Also, I am LOLing so hard at your FYI and the types of ads you’ve blocked. Yay, sandals and air freshener! I hope the ad revenue and Patreon support are really helping out in these scary af times. Lots of love to you from Sydney, Australia.

    • Anna Dorfman April 9, 2020 at 10:06 am

      Thanks, Ginger! I’m trying to cobble together a livable income, so every bit helps. 🙂

  • Reply Olga April 8, 2020 at 7:17 pm

    This is insane! The amount of work it took and how good the results look. And the amount of money you saved. I always budget twice the cost of the tiles on subfloor and materials. I also use ditra membrane and that shit isn’t cheap.
    I got hardwood floors ads. And it’s fine except the first time as I scrolled was a bit confusing.

  • Reply Sara April 8, 2020 at 7:21 pm

    Gah!!! This is too good! Can’t wait to see the whole kitchen.

  • Reply Marcia April 8, 2020 at 7:24 pm

    You’ve inspired me! I’m thinking of trying black chalkboard paint on my ugly laminate floor.

    • Anna Dorfman April 9, 2020 at 10:07 am

      I’ve never painted laminate, but I imagine the process would be pretty much the same!

  • Reply Sunny April 8, 2020 at 7:25 pm

    Wow. Just. Wow. I was going to fall in love with your kitchen anyway, but I think that floor sealed the deal even before having seen the full reveal. I’m so inspired by your vision and execution, Anna!

    • Marianne April 9, 2020 at 6:44 pm

      Love it! We painted our kitchen subfloor, but it didn’t hold up very well. Maybe tile holds up better to being painted. It was a good stop gap measure though, until we could put in a permanent floor. Yours look great, a long term update!

    • Anna Dorfman April 9, 2020 at 7:08 pm

      Marianne, what was your subfloor made of (plywood, pine planks, etc.)? Pretty much any wood flooring is paintable, but the durability will really come down to the prep and the products used. I’ve painted several wood floors that have now held up for a decade with nearly no wear—if you need suggestions on how to do it, I’m happy to help!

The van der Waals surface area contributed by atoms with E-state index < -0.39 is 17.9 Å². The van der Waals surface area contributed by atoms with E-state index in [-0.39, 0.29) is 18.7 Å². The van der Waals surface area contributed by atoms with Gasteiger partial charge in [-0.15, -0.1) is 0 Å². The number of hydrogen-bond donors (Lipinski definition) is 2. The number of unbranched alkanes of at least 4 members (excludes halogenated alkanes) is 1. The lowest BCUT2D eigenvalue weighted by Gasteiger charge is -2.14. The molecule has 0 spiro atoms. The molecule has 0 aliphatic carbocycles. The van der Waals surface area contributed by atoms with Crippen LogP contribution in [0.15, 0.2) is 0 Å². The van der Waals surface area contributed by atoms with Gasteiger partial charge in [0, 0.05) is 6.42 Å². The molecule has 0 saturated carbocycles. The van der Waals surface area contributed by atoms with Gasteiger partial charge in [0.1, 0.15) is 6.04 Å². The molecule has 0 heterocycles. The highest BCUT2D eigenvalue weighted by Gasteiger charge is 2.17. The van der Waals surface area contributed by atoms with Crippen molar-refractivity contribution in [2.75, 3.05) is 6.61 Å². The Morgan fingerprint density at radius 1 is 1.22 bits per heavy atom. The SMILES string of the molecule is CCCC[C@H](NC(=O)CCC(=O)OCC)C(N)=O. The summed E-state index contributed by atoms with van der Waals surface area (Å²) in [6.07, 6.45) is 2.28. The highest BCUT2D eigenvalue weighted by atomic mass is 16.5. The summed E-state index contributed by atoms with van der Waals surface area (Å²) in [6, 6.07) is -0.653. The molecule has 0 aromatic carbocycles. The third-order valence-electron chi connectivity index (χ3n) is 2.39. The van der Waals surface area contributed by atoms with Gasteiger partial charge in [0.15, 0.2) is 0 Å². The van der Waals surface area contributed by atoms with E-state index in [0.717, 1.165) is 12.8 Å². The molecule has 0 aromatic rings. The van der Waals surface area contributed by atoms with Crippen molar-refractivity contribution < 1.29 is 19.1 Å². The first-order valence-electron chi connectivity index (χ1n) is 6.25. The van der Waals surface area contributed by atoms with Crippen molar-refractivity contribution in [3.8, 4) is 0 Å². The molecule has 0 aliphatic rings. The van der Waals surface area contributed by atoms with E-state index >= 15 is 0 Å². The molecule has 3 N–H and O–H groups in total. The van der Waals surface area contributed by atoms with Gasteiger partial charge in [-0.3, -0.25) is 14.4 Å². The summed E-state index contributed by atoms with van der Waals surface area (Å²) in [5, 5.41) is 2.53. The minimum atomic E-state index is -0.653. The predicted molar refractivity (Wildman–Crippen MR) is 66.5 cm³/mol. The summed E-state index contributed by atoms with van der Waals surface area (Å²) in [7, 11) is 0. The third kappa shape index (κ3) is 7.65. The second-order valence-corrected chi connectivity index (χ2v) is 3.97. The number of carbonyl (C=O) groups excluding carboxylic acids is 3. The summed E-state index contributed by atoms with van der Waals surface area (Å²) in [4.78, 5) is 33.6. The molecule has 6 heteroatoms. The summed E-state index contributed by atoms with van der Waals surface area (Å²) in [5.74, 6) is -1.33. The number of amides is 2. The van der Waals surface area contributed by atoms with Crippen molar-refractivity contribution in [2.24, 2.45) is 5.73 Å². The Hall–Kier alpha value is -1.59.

• Reply Kate April 8, 2020 at 7:29 pm

    That floor looks incredible – I know I would not be patient, nor organised enough to stencil like you have – bravo to you!
    Loved the FYI note too!

  • Reply Maureen April 8, 2020 at 7:45 pm

    I am blown away by how amazing this looks!!!

  • Reply Robert Thomas April 8, 2020 at 8:00 pm

    That floor is so BEAUTIFUL !!!
    Hideous tiles banished forever.
    I am absolutely amazed at the change to the kitchen ( well what we can see at the moment).
    A year to finish it ? Obviously worth it.
    Totally TOTALLY inspiring. Touché !

    • Anna Dorfman April 9, 2020 at 10:07 am

      It shouldn’t have taken me a year, but I kept doing it in short increments instead of just setting aside the time!

  • Reply Ellen April 8, 2020 at 8:03 pm

    Really impressed by how good this looks. Stunning. I also love that you can have totally personalized tiles that would be impossible (or extremely expensive) to find. Great idea

  • Reply Lori April 8, 2020 at 8:18 pm

    My ads are all for pond products I’ve googled over the last week on Chewy, so not too terrible!

    That floor looks amazing. I am completely sold! I cannot wait to see what you did about the countertops!

  • Reply Lindsay April 8, 2020 at 8:40 pm

    So good gonna share with my niece. She has the same fug tiles – my sister painted the cabinets already and this is so needed to finish it off.

  • Reply lexi April 8, 2020 at 9:10 pm

    I’m shocked by how awesome this is. And my ads were for hand sanitizer.

    • Anna Dorfman April 9, 2020 at 10:09 am

      That seems fitting!!

  • Reply Donna April 8, 2020 at 9:27 pm

    Was not expecting it to look this good. I think I might be convinced to pain over the shitty tile backsplash in my kitchen now.